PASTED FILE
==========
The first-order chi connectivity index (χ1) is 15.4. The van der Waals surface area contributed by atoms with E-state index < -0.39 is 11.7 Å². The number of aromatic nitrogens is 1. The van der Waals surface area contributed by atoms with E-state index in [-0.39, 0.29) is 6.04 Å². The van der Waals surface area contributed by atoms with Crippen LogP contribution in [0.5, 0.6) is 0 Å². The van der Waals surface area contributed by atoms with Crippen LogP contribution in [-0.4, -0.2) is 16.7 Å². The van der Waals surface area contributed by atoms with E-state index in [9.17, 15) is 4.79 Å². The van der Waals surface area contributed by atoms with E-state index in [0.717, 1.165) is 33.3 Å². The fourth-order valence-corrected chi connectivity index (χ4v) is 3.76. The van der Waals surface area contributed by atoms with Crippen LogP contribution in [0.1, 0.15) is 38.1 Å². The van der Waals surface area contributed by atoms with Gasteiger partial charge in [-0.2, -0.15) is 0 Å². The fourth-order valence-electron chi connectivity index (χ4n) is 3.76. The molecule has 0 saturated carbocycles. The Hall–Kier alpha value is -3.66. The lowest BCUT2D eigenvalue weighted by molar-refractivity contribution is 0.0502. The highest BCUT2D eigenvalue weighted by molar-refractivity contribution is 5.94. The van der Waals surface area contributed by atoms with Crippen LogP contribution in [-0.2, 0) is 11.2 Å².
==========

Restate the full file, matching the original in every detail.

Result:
The first-order chi connectivity index (χ1) is 15.4. The van der Waals surface area contributed by atoms with E-state index < -0.39 is 11.7 Å². The number of aromatic nitrogens is 1. The van der Waals surface area contributed by atoms with E-state index in [-0.39, 0.29) is 6.04 Å². The van der Waals surface area contributed by atoms with Crippen LogP contribution in [0.5, 0.6) is 0 Å². The van der Waals surface area contributed by atoms with Crippen LogP contribution in [-0.4, -0.2) is 16.7 Å². The van der Waals surface area contributed by atoms with E-state index in [9.17, 15) is 4.79 Å². The van der Waals surface area contributed by atoms with E-state index in [0.717, 1.165) is 33.3 Å². The fourth-order valence-corrected chi connectivity index (χ4v) is 3.76. The van der Waals surface area contributed by atoms with Crippen LogP contribution in [0.1, 0.15) is 38.1 Å². The van der Waals surface area contributed by atoms with Gasteiger partial charge in [-0.2, -0.15) is 0 Å². The fourth-order valence-electron chi connectivity index (χ4n) is 3.76. The molecule has 0 saturated carbocycles. The Hall–Kier alpha value is -3.66. The lowest BCUT2D eigenvalue weighted by molar-refractivity contribution is 0.0502. The highest BCUT2D eigenvalue weighted by molar-refractivity contribution is 5.94. The van der Waals surface area contributed by atoms with Crippen LogP contribution in [-0.2, 0) is 11.2 Å².